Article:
I don’t like to be bossed by anyone, not even myself, which is problematic when you are trying to set personal goals. I also hate failing, which makes the whole goal-setting experience very stressful and paralyzing. Every once in a while, I get fired up with ambition and resolve to make some Major Life Changes (capital letters). I’m going to lose weight. Write a book. Clean out the garage. Cook healthful gourmet meals so my family can have a sit down dinner every night. I read books and blogs and articles on how to be a better achiever and make copious notes.

What I discovered is that you can procrastinate FORVER reading about how to set and achieve goals. As it turns out, there is a lot of busy work to get through before you actually start getting your shit together, at least, according to the experts. You can journal about it. You can make a vision board. You can make charts and diagrams and discuss and meditate, and all those things are really good, but they are so much work. And you haven’t even done anything yet! It is usually at some point during this process that I give up, because who has the time? And also did you see all the new shows that just came out on Netflix?

I finally came to a realization: conventional goal setting doesn’t work. Our reptilian brains are wired to resist change – to avoid discomfort. We humans avoid pain and fear. In fact, the fear of failure actually motivates us to stop working toward a difficult goal. On the other hand, our brains also reward us with delicious hits of dopamine as we get closer to achieving a goal. A study on neurophysiology published in Nature in August 2013 suggests that our ability to predict success has a significant effect on our behavior. In other words: if we think we’re going to succeed at a given task, we’ll stick with it, and along the way, our brain rewards us with happy juice.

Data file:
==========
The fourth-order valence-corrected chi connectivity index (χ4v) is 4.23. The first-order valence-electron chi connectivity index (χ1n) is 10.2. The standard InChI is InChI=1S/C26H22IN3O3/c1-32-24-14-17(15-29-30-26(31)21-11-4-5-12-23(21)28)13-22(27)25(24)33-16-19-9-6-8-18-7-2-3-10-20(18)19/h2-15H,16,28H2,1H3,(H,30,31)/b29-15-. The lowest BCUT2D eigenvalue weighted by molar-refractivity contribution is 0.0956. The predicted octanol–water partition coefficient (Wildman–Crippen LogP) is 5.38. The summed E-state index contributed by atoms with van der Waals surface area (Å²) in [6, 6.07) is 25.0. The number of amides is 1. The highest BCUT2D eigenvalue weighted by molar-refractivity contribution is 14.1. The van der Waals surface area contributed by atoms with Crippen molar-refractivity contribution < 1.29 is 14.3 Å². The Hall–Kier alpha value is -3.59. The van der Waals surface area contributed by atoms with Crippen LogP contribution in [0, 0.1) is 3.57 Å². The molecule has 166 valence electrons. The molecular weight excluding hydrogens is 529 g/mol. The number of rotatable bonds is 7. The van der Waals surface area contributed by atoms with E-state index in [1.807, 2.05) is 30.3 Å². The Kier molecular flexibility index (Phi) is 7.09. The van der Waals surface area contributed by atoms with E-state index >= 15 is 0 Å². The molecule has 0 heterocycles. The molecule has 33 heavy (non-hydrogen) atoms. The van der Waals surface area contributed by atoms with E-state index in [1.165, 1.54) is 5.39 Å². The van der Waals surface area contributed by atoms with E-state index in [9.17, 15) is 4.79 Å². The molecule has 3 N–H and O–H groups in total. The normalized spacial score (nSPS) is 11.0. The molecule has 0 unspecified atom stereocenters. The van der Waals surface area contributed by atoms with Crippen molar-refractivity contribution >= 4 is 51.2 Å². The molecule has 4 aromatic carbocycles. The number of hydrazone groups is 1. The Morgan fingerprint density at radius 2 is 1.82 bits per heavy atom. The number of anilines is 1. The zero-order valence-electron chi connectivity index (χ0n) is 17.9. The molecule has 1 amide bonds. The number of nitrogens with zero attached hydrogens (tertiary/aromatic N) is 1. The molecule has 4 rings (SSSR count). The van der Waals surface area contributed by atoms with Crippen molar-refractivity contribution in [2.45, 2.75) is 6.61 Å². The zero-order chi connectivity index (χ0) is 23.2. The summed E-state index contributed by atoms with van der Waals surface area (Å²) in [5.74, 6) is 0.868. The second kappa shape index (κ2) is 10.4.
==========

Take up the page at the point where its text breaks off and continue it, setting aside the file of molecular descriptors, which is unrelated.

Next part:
Berry Hard Work by JD Hancock

I have become proficient at tricking myself into accomplishing things by lowering the proverbial goal posts. I don’t feel like working out, but I can do ten crappy minutes on the treadmill. There is no way I can carve out time to write 2000 words a day and finish that book I keep telling myself I will write. But you know what? I can do 500 words a day. 500 shitty words, even. My closet overfloweth to the point where messy doesn’t really cover it and we’re now venturing into the territory of “don’t open the door, we mustn’t make it angry.” That Martha Stewart style makeover isn’t going to happen, but what if I just picked out five items to put in the bag for Goodwill? Piece of cake. This is basically the mental equivalent of “just the tip.”

I’ve come up with three easy steps to fool yourself into getting stuff done:

1. Set small, specific, ridiculously easy goals. Not too many to start. You can always set more later. “I’m going to wash the dishes.” If that’s too much, start with “I’ll just do a few dishes.”

2. Lie to yourself. Sweet talk yourself like you’re on a third date. “I don’t have to file all the bills right now. I’ll just do this one.” Just cuddle with your goal. See how you feel. You can always stop, but if you feel like doing more, go with it.

3. Praise yourself lavishly. “You got the kids to school on time. GOOD for you!” or “You had a healthy lunch. What a superstar you are!” Give yourself stickers if it helps.

Success breeds confidence. Don’t listen to people who roll their eyes and mock you because you are feeling good for achieving your tiny goals. They are poopyheads. YOU are a shower-taking, dish-washing, half-assed exercising rockstar. Keep taking small steps, and one day you’ll look up in surprise and realize that you sweet-talked yourself into doing some pretty amazing things.

What are some of your small goals? There’s no such thing as a goal too small or too ridiculous. Share in the comments!

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Photo credit: Creative Commons License Berry Hard Work by JD Hancock is licensed under a Creative Commons Attribution 4.0 International License.

 

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